The Bull of Mithros by Anne Zouroudi

This is the sixth title in Anne Zouroudi’s “Greek Detective” mystery series. I haven’t read any of the five previous novels but that wasn’t a problem at all as this one worked perfectly as a standalone mystery.

The story is set on the small Greek island of Mithros, where the peace and tranquillity of island life is broken when a man is robbed and another killed by the escaping thieves. Seventeen years later, a boat appears in the bay and a stranger is thrown overboard. Until he can provide identification he is forced to stay on the island, where several of the islanders begin to recognise him. Is he connected in some way to the crime that took place all those years earlier? Soon another man arrives on the island of Mithros – this is Hermes Diaktoros, who has come to investigate. But where has he come from and who is he working for?

Hermes Diaktoros is a fascinating and unusual detective, a character shrouded in mystery. His name suggests a connection with Greek mythology (Hermes was the messenger of the gods) and there is definitely something slightly otherworldly about him. We learn very little about his past and he never reveals the identity of his employers either. He is referred to throughout the story as ‘the fat man’, which I thought might be irritating at first but it actually wasn’t. Despite him being such an enigmatic character (or maybe because of it) I really liked the fat man. He also reminded me in some ways of Poirot and in fact I think this series might appeal to Agatha Christie readers.

The pace of the story is gentle and relaxed, but not too slow. It also has a beautiful, atmospheric setting and would be the perfect book to take with you if you’re planning to visit a Greek island this summer! I enjoyed meeting Hermes Diaktoros for the first time and I didn’t feel I was at any disadvantage because of not having read the other novels first. Now that I’ve discovered this series I’d definitely like to read the earlier books and see how the fat man solved his previous five mysteries.

I received a review copy of The Bull of Mithros from Bloomsbury via Netgalley

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15 thoughts on “The Bull of Mithros by Anne Zouroudi”

  1. I’ve just finished this book too and enjoyed it very much. I have read the others in the series but I agree you can read it as a stand alone book. I like the otherworldliness of the whole feel of the book.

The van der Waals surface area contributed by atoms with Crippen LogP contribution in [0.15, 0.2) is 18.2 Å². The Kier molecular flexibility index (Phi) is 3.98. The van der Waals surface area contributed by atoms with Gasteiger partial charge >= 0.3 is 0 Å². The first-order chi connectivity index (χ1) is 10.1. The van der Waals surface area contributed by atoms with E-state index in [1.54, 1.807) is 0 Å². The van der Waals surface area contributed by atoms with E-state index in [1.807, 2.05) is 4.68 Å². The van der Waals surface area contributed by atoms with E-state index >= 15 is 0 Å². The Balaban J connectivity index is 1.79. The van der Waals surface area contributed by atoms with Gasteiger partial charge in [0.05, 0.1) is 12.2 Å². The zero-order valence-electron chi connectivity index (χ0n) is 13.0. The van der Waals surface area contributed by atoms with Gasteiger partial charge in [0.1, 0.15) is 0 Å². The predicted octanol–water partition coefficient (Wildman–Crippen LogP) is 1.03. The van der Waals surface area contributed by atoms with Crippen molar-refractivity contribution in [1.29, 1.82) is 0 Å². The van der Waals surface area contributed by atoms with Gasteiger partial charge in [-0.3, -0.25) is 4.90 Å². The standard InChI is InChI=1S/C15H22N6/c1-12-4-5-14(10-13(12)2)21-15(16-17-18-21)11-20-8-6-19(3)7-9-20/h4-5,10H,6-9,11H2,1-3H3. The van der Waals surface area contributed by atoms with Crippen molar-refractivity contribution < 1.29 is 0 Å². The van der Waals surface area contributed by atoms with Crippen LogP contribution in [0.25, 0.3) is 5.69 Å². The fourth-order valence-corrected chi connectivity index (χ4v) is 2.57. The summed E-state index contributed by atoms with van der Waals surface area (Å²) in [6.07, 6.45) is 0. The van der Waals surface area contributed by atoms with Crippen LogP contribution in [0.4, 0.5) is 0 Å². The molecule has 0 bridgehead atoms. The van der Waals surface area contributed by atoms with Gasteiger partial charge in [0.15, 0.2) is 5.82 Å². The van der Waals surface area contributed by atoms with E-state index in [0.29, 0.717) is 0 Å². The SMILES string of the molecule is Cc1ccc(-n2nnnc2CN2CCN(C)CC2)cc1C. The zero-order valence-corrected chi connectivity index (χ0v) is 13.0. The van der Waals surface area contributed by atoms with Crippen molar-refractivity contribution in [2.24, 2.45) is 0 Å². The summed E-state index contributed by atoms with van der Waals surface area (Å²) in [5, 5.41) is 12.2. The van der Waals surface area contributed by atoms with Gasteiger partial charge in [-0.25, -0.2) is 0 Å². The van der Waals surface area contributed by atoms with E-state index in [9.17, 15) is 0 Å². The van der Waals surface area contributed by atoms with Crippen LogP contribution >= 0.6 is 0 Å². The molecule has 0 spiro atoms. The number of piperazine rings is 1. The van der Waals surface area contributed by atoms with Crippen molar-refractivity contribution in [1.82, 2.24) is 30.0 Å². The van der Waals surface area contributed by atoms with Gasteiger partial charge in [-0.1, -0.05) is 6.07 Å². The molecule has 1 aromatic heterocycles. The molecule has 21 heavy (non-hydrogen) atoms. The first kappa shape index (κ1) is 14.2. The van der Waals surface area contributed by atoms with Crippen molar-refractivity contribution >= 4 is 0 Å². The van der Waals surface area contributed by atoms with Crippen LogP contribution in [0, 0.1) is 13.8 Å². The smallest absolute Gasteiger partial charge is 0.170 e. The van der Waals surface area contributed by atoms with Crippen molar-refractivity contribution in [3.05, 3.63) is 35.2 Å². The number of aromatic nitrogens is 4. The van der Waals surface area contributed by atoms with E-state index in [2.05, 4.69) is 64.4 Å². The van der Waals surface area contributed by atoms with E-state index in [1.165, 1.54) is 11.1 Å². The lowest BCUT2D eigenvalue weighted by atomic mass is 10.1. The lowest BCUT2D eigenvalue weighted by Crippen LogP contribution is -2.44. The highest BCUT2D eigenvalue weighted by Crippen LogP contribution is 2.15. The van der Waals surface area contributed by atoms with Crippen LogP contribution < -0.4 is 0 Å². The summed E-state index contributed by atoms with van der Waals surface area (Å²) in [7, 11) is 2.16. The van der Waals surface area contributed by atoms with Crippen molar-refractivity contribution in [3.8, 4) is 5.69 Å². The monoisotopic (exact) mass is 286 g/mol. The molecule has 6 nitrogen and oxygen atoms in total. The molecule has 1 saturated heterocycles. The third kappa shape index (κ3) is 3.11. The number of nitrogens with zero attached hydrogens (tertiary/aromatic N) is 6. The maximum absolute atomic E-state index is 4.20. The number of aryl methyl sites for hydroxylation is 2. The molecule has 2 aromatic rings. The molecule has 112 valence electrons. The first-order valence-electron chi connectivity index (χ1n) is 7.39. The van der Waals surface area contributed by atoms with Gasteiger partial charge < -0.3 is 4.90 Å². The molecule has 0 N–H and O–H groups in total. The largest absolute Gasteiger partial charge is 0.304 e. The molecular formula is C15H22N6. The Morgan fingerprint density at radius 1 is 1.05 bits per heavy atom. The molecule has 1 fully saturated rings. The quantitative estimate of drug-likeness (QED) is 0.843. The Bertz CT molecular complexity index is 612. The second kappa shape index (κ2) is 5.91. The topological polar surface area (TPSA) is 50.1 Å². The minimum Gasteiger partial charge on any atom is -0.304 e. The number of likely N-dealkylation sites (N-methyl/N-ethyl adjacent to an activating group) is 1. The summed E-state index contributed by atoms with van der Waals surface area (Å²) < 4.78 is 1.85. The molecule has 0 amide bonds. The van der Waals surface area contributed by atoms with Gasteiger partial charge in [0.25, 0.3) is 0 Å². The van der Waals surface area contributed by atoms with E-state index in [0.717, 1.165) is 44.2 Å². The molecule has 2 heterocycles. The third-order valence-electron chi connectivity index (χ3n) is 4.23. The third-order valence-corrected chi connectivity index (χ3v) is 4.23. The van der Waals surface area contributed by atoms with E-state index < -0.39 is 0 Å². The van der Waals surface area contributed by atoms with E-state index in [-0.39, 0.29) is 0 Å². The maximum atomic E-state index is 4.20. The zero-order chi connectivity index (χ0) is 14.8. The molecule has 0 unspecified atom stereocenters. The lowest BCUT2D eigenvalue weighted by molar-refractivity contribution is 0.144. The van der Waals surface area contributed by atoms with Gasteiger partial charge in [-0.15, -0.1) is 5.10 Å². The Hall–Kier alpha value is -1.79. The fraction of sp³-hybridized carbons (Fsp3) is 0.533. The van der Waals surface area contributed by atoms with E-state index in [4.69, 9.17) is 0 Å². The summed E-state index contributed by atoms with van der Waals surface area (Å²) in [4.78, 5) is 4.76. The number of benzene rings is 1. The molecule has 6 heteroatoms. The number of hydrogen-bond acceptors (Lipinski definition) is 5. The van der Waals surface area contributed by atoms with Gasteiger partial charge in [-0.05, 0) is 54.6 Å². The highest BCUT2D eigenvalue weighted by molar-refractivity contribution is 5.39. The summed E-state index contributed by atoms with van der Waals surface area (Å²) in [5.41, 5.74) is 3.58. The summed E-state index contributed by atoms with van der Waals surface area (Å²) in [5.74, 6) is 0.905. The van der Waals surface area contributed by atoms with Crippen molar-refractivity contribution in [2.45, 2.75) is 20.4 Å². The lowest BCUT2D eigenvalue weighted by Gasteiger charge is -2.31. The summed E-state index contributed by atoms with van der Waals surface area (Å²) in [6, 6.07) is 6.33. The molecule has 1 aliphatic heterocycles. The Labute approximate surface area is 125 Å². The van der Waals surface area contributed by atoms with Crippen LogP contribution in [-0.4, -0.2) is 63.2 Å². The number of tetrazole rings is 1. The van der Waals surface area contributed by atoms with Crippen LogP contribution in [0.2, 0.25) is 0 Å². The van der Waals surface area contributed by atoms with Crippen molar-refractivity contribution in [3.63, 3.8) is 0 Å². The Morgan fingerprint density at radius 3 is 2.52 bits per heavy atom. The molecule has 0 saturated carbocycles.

1. I’m glad you enjoyed it too, Sarah. I agree that the whole book does have a very atmospheric and otherworldly feel. I’m looking forward to reading the others in the series!

  2. This is the first time I hear anything about the author or the series but they seem pretty interesting. Actually, this would be my first detective novel set in Greece (read The Magus which is set also in Greece but is a completely different novel). Thanks for letting us know! 🙂

    1. It’s the first detective novel set in Greece that I’ve read too and I completely fell in love with the setting. I’m glad I could bring this series to your attention!

  3. First time commenter (I think?!) but longtime lurker here.

    A gentle mystery with an atmospheric setting is always a draw for me. Can you tell me in which period the stories are set? I have recently began reading the Classical Greece mysteries by Gary Corby, which are plotted cleverly enough to also appeal to Agatha Christie fans but in tone remind me more of Lindsey Davis’s humour, if a more placid version. I would happily make shelf space for more Grecian-themed novels, so I am glad to learn of Zouroudi’s series.

    1. Thanks for commenting for the first time, Danielle. I’m actually not sure about the period – the story had a timeless feel and I spent the whole book trying to decide when it was supposed to be set! I think it was almost contemporary, but the Drachma was the currency rather than the Euro, so I came to the conclusion it was meant to be sometime towards the end of the 20th century.

  4. I only wish I could read this on a Greek isle this summer! I’m stuck at home, but I’d still like to try this series. You had me at ‘Agatha Christie’.

    1. I’m glad to hear the first one is good. I must make an effort to actually read the other books in this series. I’m very bad at starting a series and then forgetting to return to it!

  5. Hi Helen,
    I love Agatha Christie and am really bad at coming into a series midway through, so it is good to know that this book works well as a stand-alone.
    I haven’t read any books before, which have been set in Greece, so that is also going to be an experience to look forward to.
    Thanks for the recommendation and your thoughtful review.
    Yvonne

    1. I hate coming to a series in the middle too, so I was glad to find that this book didn’t rely on having read the previous ones. I’m assuming the other five novels can be read in any order too.

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